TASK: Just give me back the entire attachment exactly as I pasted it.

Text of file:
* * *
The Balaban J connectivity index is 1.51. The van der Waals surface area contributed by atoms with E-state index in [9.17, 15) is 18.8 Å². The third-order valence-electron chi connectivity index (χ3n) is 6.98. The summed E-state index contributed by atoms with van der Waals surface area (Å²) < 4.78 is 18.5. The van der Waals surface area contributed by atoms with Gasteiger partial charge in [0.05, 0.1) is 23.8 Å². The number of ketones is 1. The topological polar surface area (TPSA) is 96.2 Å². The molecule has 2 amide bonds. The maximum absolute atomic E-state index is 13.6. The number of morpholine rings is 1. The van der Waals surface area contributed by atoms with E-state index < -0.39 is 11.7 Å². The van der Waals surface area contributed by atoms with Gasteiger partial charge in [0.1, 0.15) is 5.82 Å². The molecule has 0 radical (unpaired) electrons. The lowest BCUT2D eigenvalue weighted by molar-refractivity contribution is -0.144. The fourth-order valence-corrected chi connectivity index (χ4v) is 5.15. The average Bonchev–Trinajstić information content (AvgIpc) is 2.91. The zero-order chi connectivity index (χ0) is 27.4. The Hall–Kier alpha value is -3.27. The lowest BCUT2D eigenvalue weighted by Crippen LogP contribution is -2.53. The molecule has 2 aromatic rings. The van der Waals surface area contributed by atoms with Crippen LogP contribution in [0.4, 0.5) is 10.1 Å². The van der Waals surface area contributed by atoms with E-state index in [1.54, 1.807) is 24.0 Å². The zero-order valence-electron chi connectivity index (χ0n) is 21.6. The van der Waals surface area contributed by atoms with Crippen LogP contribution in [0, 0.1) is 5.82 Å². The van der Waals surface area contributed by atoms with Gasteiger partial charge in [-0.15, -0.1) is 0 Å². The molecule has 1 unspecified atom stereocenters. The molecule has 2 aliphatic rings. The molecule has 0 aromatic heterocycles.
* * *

The Balaban J connectivity index is 1.51. The van der Waals surface area contributed by atoms with E-state index in [9.17, 15) is 18.8 Å². The third-order valence-electron chi connectivity index (χ3n) is 6.98. The summed E-state index contributed by atoms with van der Waals surface area (Å²) < 4.78 is 18.5. The van der Waals surface area contributed by atoms with Gasteiger partial charge in [0.05, 0.1) is 23.8 Å². The number of ketones is 1. The topological polar surface area (TPSA) is 96.2 Å². The molecule has 2 amide bonds. The maximum absolute atomic E-state index is 13.6. The number of morpholine rings is 1. The van der Waals surface area contributed by atoms with E-state index < -0.39 is 11.7 Å². The van der Waals surface area contributed by atoms with Gasteiger partial charge in [0.1, 0.15) is 5.82 Å². The molecule has 0 radical (unpaired) electrons. The lowest BCUT2D eigenvalue weighted by molar-refractivity contribution is -0.144. The fourth-order valence-corrected chi connectivity index (χ4v) is 5.15. The average Bonchev–Trinajstić information content (AvgIpc) is 2.91. The zero-order chi connectivity index (χ0) is 27.4. The Hall–Kier alpha value is -3.27. The lowest BCUT2D eigenvalue weighted by Crippen LogP contribution is -2.53. The molecule has 2 aromatic rings. The van der Waals surface area contributed by atoms with Crippen LogP contribution in [0.4, 0.5) is 10.1 Å². The van der Waals surface area contributed by atoms with E-state index in [1.54, 1.807) is 24.0 Å². The zero-order valence-electron chi connectivity index (χ0n) is 21.6. The van der Waals surface area contributed by atoms with Crippen LogP contribution in [0, 0.1) is 5.82 Å². The van der Waals surface area contributed by atoms with Gasteiger partial charge in [-0.15, -0.1) is 0 Å². The molecule has 1 unspecified atom stereocenters. The molecule has 2 aliphatic rings. The molecule has 0 aromatic heterocycles.